I took up writing again after I had two children. My poetry has been published in Blue Satellite, Beyond Baroque Anthology, American Journal of Nursing, The Rag, Four Poets, New Venice Poets, Convergence, Mad Poets, 2000, HayWire Anthology, and 42 Grandmothers. I taught "Letting Poetry Happen" for the Young Writers here in the Rogue Valley. I won the Bultman Award for a one-act play in 1980 and it was produced by Loyola University, New Orleans. Most of my plays have been produced in Ashland, OR.I ran two theatres here in the 1980's and now work for Ashland Community Theatre.
I've also won two awards on one screenplay. I run HayWire Writers' Workshop, and we've put out an anthology of our work.
Dan Sullivan (on the right in the picture) teaches English literature and composition at St. Mary's Ryken High School in Leonardtown, Maryland. Dan has had three short stories published to date; the last placed second in the 2006 Scribes Valley Fiction contest, but he is most proud of his family--his wife Jamie, his daughter Laura, his son Mark, his two granddaughters Kyleigh and Erika, and his step-daughter Ploy who lives in Bangkok. Pictured with wife Jamie and son Mark (nominated for a Helen Hayes Award in Washington DC. in 2006 for his starring role in After Ashley).
Philip Loyd resides in Houston Texas and is the author of 37 short stories. His work including essays, poetry, and book reviews has appeared in 83 publications in 7 countries with one story even produced for radio in Australia. Included in his numerous awards is the Hemingway Center Short Story Prize.
Vickie Clasby resides in Franklin, Tennessee with her husband, twelve-year-old daughter, ten-year-old twin sons, two cats and a crazed Husky mix dog. She works as a business analyst for a major healthcare company. Her life is filled with corporate drama, domestic chaos, and endless writing material.
Vickie has written several short stories, essays, and a mystery novel, and is currently working on a sequel.
“The Most Glorious Day" is her first published work.
Jean Tschohl Quinn started out as a Wisconsinite, played at being a Virginian after college, pretended to be an Illinoisan for a while, is begrudgingly becoming a Californian but prefers to be considered a world citizen.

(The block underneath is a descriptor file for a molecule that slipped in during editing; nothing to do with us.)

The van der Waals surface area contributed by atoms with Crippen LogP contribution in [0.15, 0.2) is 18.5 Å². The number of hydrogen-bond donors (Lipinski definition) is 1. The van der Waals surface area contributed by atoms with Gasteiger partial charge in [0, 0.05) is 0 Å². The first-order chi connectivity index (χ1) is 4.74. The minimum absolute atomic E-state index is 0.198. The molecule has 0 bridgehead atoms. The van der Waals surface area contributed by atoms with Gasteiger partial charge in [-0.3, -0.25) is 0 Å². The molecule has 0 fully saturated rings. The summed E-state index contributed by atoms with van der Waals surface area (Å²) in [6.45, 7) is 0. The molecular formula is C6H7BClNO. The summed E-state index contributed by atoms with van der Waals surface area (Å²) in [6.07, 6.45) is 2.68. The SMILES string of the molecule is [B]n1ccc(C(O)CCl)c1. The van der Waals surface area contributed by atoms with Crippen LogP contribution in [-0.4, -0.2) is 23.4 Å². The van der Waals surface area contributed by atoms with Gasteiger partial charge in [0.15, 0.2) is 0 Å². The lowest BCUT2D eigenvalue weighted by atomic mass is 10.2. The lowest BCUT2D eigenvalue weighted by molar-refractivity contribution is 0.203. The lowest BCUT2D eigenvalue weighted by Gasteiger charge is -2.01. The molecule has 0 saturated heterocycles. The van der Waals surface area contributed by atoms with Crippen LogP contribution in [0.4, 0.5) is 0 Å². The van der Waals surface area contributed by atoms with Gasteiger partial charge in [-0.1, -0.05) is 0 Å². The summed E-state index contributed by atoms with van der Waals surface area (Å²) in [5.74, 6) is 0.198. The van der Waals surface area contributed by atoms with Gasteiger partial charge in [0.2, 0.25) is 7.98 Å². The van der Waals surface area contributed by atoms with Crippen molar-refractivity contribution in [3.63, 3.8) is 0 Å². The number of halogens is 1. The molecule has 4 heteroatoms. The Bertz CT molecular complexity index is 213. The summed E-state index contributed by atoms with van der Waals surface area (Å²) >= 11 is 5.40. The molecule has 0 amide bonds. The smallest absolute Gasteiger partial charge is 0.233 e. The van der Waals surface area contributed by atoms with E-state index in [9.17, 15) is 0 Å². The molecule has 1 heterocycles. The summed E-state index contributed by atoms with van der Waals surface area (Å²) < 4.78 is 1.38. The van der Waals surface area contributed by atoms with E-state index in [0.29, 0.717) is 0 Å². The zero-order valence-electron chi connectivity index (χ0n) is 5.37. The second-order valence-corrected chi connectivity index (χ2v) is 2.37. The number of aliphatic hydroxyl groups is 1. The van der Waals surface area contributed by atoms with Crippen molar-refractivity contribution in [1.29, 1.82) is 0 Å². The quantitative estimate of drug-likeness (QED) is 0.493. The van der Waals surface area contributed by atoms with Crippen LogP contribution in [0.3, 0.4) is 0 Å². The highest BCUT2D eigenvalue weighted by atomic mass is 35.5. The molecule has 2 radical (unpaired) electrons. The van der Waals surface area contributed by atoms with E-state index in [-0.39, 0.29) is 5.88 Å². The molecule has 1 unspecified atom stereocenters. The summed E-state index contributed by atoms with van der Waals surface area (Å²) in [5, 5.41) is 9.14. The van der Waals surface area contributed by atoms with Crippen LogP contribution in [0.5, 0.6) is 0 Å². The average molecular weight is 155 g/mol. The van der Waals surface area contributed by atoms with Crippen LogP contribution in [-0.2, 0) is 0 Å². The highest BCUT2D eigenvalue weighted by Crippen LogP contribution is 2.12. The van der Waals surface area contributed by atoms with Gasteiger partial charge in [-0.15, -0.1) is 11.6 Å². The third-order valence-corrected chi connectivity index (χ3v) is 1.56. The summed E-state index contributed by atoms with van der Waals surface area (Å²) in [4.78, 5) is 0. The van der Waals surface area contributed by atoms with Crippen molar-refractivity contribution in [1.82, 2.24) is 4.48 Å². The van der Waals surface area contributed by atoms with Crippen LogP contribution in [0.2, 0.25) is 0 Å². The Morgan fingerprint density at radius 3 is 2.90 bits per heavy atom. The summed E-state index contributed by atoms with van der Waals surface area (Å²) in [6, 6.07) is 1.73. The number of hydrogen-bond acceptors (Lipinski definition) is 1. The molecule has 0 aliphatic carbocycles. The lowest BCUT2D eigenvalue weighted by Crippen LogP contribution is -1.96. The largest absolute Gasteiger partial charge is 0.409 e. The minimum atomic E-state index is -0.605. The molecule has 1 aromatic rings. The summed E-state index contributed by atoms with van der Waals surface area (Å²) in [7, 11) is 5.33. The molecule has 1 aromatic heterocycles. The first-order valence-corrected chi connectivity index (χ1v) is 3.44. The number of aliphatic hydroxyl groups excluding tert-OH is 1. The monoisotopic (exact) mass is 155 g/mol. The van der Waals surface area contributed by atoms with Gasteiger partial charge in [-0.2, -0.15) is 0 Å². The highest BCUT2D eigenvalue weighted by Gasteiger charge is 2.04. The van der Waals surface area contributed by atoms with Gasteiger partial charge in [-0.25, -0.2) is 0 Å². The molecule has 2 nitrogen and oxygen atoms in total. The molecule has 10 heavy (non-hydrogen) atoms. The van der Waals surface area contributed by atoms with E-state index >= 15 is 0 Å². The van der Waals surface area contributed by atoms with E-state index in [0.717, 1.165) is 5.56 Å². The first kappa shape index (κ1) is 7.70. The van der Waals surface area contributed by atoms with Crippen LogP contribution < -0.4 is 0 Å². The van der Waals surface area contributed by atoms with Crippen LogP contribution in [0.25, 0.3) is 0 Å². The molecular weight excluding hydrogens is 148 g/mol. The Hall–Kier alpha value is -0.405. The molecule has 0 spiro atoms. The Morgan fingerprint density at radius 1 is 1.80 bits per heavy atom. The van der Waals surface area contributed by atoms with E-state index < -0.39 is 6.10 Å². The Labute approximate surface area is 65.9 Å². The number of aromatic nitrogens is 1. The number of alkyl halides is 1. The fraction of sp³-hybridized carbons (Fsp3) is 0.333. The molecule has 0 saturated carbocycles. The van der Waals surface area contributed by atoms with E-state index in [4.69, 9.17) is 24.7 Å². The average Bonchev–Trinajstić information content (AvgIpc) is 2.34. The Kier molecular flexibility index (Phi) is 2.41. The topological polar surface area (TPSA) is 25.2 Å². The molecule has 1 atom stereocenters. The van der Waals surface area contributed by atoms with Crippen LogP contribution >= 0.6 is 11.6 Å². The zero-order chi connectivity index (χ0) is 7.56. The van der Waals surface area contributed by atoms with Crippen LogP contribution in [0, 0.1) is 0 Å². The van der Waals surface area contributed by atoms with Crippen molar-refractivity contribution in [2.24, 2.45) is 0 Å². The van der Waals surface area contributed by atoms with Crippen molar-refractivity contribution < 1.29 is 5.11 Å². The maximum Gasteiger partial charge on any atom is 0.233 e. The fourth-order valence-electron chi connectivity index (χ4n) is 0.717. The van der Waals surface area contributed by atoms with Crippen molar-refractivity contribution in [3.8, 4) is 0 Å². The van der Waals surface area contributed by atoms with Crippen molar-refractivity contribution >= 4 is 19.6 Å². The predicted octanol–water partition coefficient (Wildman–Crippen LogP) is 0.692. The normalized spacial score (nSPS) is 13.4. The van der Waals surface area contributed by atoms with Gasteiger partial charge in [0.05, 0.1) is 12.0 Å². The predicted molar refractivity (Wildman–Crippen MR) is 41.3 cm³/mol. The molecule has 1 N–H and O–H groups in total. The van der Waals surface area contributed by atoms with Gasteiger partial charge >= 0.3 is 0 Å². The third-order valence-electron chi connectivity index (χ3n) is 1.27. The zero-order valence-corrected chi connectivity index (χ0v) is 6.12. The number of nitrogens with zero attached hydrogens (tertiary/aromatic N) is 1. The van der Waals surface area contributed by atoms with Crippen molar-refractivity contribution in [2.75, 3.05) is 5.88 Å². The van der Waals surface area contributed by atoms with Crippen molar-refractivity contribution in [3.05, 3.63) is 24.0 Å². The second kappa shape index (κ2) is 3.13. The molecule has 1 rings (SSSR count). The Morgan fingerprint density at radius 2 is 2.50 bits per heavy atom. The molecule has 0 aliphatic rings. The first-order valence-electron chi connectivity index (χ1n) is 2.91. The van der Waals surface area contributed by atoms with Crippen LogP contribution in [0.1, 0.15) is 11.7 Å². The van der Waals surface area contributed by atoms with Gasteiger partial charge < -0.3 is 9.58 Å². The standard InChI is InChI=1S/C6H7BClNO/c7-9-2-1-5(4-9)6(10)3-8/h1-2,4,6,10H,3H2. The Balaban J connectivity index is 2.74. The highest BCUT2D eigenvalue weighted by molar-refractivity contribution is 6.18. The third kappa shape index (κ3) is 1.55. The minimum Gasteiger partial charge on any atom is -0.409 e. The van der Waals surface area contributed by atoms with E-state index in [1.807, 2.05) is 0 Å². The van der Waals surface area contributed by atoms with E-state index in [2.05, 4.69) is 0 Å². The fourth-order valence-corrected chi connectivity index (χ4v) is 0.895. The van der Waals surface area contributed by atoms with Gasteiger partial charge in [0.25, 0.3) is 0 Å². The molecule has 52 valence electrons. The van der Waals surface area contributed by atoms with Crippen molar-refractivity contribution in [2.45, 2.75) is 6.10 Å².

A mathematician by degree, a musician by choice, a mom by – well, we all know the usual way one gets to be a mom – stories started attacking from out of the blue in November of '06. She can't make them stop, so she thought she'd try sharing them. She lives with her husband, three teen-aged daughters, two dogs and several hundred redwood trees.
I live in Nowra, New South Wales, Australia. I am a high school History and English teacher, and have been teaching for 10 years. I came to teaching late in my life, starting university when I was 44 years old. I have two children; my son Che is 32 and my daughter Kym is 29. I have four beautiful grand daughters; Shannon (9), Lorien (7), Ella (2 1/2), and Erin (6 months). Writing short stories is a new adventure for me as I have only been writing for about three years. I enjoy reading, tapestry, and online chat.
DS Winkle has lived in Chicago most of her life. She works in Human Resources for a large financial institution and has just recently begun to write short stories. She and her husband love traveling, hiking and baseball. DS believes interactions between people are what make life interesting, and the key to happiness is not to take oneself too seriously. "Remorse" is her first published work, and she hopes to dedicate more time for writing in the future.
Kathleen Fitzpatrick works in communications and fundraising in Illinois. Heaven on Earth is her first work to be published. She has a wonderful, loving family who she tries to spend as much time with as possible. Kathleen is especially grateful to her husband, Casey, who has given her the gift of time to discover her writing talents.
****J. R.'s story will not be part of the anthology as it has been accepted for publication elsewhere.****
Frank Kavanagh has taught English and/or speech in central Texas for 23 years, including the past seven at Seguin HS. He began his writing career as a part-time sportswriter at the Port Arthur News one week after high school graduation, but a grade of 13 (yes, out of a 100) on his first college calculus test meant he would not continue the family engineering tradition. He has degrees from Lamar University and the University of Texas, a wife, a teenage son, and two twenty-something daughters.